Recently, I read about The Institute for Financial Learning scam which ran what is billed as “Canada’s Largest Ponzi Scheme”. News reports indicate that more than 3,000 investors were duped out of somewhere between $100 and $400 million.

Here’s how the pyramid scheme worked. Potential investors were invited to “Wealth Building Seminars” run by “structurists” (read sales people) by “facilitators” of IFFL, who were often close friends and family. During the seminar, “structurists” would claim to have divined the secret to earn high returns through special opportunities and these opportunities are available exclusively to IFFL members. Seminar participants can become “facilitators” by purchasing membership in IFFL for an upfront fee of $1,600 and annual dues of $400 and earn the right to participate in exclusive opportunities available only through IFFL that earn between 30 and 40 percent. Many seminar participants signed up because, after all, close friends and family can vouch for the spectacular returns they themselves are earning. New members then proceeded to invest their personal and retirement savings and even took out loans against their home equity to invest in IFFL-approved investments — companies that owned gold mines in foreign countries. In reality, authorities allege that IFFL’s exclusive investment opportunities turned out to be shell companies set up abroad that did little or no business. It may all sound bizarre but it seemed to have worked for years until the securities watchdog and the police caught up with the fraud.

Predictably, mostly elderly people seem to have been the biggest victims of this scam and it is outrageous that crimes such as this that are so devastating on so many people does not seem to result in punishment that fits the severity of the crime.

This article has 10 comments

  1. Fraud based on Family or Affinity is utterly devastating. If the initiating member had any idea the harm they causing by understanding the disease they are about to pass on they would have immediately balked at the idea.

  2. Boy oh boy, what a lot of lives ruined. Very sad.

  3. High return investments are so tempting to elderly people. If they haven’t saved enough they may not enough to maintain their homes or other expenses. No one wants to be able to go to their children for money. I tell my parents regularly that they had better not leave us a cent when they die and I ask how they are doing financially. It really is a taboo subject most of the time but I figure if we can get over that they will be comfortable talking about it if something comes up.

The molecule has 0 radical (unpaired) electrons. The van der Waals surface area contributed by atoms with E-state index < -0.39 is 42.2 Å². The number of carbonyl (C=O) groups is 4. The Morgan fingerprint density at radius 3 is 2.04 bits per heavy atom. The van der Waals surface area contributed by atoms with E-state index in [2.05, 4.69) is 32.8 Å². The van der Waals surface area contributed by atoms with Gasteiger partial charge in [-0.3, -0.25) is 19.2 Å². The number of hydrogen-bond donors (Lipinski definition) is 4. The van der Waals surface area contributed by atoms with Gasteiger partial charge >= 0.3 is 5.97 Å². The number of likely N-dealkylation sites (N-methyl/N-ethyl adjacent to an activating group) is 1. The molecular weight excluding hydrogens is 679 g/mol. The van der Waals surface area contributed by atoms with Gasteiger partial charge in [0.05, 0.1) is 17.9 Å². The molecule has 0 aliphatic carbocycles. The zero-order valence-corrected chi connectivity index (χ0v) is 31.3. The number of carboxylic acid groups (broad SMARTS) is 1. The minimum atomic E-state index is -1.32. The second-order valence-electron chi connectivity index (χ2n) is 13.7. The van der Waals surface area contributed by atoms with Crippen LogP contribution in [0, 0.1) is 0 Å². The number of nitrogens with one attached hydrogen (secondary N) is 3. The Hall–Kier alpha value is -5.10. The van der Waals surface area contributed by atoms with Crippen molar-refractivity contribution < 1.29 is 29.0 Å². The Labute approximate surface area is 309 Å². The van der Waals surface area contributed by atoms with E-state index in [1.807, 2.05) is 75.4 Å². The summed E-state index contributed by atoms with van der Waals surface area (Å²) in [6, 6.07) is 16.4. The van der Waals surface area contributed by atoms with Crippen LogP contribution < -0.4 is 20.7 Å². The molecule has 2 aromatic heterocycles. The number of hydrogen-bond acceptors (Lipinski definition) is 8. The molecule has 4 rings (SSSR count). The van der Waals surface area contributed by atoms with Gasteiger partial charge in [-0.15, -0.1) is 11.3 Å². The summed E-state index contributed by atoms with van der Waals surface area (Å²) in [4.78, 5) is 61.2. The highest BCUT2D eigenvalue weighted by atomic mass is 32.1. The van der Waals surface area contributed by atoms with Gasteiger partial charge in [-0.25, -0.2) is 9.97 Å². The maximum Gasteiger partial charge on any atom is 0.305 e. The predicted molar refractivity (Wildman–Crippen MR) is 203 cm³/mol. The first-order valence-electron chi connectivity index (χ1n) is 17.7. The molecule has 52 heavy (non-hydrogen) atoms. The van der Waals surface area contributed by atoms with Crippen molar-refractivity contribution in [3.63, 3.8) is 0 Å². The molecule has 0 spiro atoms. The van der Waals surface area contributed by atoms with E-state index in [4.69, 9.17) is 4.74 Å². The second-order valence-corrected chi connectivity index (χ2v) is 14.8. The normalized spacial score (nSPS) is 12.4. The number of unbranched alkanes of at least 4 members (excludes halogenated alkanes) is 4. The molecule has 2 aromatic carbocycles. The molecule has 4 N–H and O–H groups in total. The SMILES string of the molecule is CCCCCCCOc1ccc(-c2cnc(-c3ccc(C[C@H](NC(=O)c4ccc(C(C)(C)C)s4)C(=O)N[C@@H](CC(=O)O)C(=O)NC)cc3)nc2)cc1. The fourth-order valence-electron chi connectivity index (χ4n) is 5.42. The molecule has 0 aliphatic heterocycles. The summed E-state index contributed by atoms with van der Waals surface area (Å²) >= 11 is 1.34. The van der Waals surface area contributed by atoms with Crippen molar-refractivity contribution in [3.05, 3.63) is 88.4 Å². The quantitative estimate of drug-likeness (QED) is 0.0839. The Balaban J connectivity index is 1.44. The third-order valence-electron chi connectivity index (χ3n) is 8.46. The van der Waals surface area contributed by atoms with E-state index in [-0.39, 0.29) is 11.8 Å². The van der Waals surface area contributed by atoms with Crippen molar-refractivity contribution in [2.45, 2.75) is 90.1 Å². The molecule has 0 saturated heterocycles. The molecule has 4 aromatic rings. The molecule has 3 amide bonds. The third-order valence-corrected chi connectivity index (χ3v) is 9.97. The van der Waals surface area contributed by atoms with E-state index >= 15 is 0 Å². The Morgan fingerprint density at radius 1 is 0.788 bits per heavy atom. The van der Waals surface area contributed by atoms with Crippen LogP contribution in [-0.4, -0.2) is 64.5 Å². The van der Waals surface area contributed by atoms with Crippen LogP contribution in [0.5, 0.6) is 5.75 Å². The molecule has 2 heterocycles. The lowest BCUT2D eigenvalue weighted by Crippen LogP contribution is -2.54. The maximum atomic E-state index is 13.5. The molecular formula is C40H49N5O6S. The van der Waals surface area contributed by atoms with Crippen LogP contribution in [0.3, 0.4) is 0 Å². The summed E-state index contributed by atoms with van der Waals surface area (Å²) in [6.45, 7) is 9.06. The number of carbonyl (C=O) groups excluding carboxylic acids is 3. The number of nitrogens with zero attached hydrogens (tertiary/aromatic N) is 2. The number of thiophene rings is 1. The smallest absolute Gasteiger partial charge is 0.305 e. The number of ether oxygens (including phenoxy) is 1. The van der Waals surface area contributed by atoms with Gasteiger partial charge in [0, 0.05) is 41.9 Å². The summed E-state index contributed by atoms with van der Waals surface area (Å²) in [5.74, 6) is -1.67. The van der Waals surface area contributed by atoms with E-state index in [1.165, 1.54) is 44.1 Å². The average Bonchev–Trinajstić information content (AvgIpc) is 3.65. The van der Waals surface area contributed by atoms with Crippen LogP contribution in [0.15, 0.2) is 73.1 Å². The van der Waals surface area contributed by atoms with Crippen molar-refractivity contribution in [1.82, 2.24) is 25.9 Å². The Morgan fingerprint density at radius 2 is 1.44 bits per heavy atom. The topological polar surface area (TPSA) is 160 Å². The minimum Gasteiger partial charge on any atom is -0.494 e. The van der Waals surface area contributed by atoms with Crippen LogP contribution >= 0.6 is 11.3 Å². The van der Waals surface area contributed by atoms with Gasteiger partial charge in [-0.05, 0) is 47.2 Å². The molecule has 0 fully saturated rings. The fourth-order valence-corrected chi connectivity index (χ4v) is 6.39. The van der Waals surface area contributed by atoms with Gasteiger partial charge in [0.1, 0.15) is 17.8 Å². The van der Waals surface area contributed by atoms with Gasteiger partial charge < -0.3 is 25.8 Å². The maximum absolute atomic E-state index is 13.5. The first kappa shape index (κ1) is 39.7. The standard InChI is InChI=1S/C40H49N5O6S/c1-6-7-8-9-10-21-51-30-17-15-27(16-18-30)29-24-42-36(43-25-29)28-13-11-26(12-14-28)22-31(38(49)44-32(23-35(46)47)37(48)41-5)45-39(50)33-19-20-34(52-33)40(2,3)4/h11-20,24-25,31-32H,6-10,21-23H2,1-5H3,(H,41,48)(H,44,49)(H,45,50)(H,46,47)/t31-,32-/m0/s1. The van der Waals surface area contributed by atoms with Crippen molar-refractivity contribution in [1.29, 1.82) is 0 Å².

4. Yep – definitely a crime. However, I disagree with “outrageous that crimes such as this that are so devastating on so many people does not seem to result in punishment that fits the severity of the crime.” Sure, but the scammers behind bars for a while – but in the end it should be buyer beware.

    I also don’t equate losing a lot of money with “devastating peoples lives”. Your standard of living might go down, but there hasn’t been any loss of life or limb.

    • Canadian Capitalist

      @DividendMan: I disagree. In financial frauds such as this, victims are overwhelmingly elderly people. They invest their life savings, move their retirement accounts and leverage their home equity to buy into this fraud. At least, one victim is said to have committed suicide. Personally, I think 20 years or so of hard time is appropriate.

  5. I had heard another unique feature of this scam. Apparently, the IFL would lead members to believe that Revenue Canada was out to get them, and while they were not doing anything illegal, the government wanted to collect taxes from ‘the little guy’ that the wealthy did not pay.
    This had the effect of freezing out investigators. It took years to gather evidence, as ‘facilitators’ would not talk. Given that the whole fraud was predicated on the idea that the rich had secrets to wealth, it is not surprising that victims also fell for the evil government line as well.
    No doubt it was a maliciously clever group.

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  7. Not wanting to sound too harsh, but I have to ask – “What is it with the ‘elderly’ continuing to fall for these types of too good to be true frauds?”

    These people built the country, ran our companies, etc, etc. they can’t all be stupid.

    A previous post may have inadvertently hit upon a reason for this:

    “If they haven’t saved enough they may not enough to maintain their homes or other expenses.”

    If that’s accurately reflects the mindset and financial situation of these people then that’s not an ‘elderly’ issue – it’s a run of the mill ‘greed’ problem.

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